Burdened by my responsibilities, I rushed off to my sister’s house immediately we arrived in Rome. Maia was out.

All I could do then was slink back home, hoping I could find her later. As it turned out, Anacrites was removed from any danger of gossiping with Ma because both he and I were sent messages summoning us to a meeting on the Palatine to consider the Census results. By coincidence, I later discovered that Maia herself was missing from home because she too was attending a function with a royal connectionnot that I would ever have expected it from my soundly republican sister-though her fancy do was at the Golden House on the other side of the Forum, whereas we went in search of the narrow pleasures of bureaucracy at the old imperial offices in the Palace of the Claudian Caesars.

The reception that Maia was attending would be relevant to all that happened subsequently. It would have been handy for me to have warned her to do some eavesdropping. Still, you rarely know that in advance.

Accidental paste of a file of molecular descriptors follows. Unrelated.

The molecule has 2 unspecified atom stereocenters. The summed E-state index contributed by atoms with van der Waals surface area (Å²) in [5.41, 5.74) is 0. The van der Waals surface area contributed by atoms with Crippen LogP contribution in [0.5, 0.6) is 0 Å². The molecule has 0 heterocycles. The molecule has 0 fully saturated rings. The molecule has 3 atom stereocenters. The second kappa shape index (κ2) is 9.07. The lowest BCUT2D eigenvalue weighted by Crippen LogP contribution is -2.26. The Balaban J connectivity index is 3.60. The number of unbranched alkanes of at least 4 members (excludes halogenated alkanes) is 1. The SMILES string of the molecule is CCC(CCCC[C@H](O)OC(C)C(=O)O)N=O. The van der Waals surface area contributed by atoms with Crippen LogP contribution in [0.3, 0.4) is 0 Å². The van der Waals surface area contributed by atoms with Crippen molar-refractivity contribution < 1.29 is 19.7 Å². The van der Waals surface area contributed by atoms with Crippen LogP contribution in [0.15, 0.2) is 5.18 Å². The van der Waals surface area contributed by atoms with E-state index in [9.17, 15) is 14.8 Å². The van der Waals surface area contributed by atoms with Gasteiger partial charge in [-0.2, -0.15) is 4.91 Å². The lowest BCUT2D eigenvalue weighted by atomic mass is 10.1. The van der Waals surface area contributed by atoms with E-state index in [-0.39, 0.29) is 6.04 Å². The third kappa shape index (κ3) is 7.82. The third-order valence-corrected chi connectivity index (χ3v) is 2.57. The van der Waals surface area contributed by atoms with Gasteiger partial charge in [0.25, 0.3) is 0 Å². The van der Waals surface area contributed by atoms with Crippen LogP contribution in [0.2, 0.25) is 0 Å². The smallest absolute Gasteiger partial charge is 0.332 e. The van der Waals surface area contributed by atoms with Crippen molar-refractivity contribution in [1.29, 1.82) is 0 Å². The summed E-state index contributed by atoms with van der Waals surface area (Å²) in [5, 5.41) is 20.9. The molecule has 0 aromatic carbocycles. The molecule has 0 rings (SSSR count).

For once, I was visiting Vespasian in full confidence that he had nothing to complain about.

I had worked on the Census for the best part of a year. It was my most lucrative employment ever, and I had myself identified the opportunity. Anacrites, previously the Emperor’s Chief Spy, had been my temporary partner. This had proved an oddly successful arrangementgiven that he had once tried to have me killed, and that I had always hated his profession in general and him in particular. We had been an excellent team, screwing cash out of lying taxpayers. His meanness complemented my skepticism. He took a filthy line with the feeble; I charmed the tough. The Secretariat we reported to, not realizing how good we would be, had promised us a substantial